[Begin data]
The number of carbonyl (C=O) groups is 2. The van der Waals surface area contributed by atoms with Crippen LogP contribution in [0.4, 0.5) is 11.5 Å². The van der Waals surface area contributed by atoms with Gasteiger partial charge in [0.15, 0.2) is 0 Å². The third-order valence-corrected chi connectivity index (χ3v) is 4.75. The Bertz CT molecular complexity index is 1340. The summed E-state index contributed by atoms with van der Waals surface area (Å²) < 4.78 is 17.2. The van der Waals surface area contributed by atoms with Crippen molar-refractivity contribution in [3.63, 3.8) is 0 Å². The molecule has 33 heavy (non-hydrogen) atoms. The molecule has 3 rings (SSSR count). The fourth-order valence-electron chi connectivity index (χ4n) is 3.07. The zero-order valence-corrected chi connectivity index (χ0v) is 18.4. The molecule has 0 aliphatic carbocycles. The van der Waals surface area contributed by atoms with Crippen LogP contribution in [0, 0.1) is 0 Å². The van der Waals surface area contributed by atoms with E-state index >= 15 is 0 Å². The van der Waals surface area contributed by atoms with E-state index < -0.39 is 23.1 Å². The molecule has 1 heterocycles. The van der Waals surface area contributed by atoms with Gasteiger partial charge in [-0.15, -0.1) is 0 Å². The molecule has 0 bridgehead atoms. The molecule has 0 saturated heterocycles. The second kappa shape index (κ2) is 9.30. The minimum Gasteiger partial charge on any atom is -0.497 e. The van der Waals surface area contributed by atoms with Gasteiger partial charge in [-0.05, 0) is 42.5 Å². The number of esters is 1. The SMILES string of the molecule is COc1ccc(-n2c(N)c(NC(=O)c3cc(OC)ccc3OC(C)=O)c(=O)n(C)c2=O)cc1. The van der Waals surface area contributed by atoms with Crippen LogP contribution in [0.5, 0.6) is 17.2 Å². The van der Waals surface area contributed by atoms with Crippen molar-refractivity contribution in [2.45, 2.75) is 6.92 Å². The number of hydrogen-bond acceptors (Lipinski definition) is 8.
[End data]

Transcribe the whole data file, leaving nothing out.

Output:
The number of carbonyl (C=O) groups is 2. The van der Waals surface area contributed by atoms with Crippen LogP contribution in [0.4, 0.5) is 11.5 Å². The van der Waals surface area contributed by atoms with Gasteiger partial charge in [0.15, 0.2) is 0 Å². The third-order valence-corrected chi connectivity index (χ3v) is 4.75. The Bertz CT molecular complexity index is 1340. The summed E-state index contributed by atoms with van der Waals surface area (Å²) < 4.78 is 17.2. The van der Waals surface area contributed by atoms with Crippen molar-refractivity contribution in [3.63, 3.8) is 0 Å². The molecule has 33 heavy (non-hydrogen) atoms. The molecule has 3 rings (SSSR count). The fourth-order valence-electron chi connectivity index (χ4n) is 3.07. The zero-order valence-corrected chi connectivity index (χ0v) is 18.4. The molecule has 0 aliphatic carbocycles. The van der Waals surface area contributed by atoms with Crippen LogP contribution in [0, 0.1) is 0 Å². The van der Waals surface area contributed by atoms with E-state index >= 15 is 0 Å². The van der Waals surface area contributed by atoms with E-state index < -0.39 is 23.1 Å². The molecule has 1 heterocycles. The van der Waals surface area contributed by atoms with Gasteiger partial charge in [-0.15, -0.1) is 0 Å². The molecule has 0 bridgehead atoms. The molecule has 0 saturated heterocycles. The second kappa shape index (κ2) is 9.30. The minimum Gasteiger partial charge on any atom is -0.497 e. The van der Waals surface area contributed by atoms with Gasteiger partial charge in [-0.05, 0) is 42.5 Å². The number of esters is 1. The SMILES string of the molecule is COc1ccc(-n2c(N)c(NC(=O)c3cc(OC)ccc3OC(C)=O)c(=O)n(C)c2=O)cc1. The van der Waals surface area contributed by atoms with Crippen LogP contribution in [0.5, 0.6) is 17.2 Å². The van der Waals surface area contributed by atoms with Crippen molar-refractivity contribution in [2.45, 2.75) is 6.92 Å². The number of hydrogen-bond acceptors (Lipinski definition) is 8.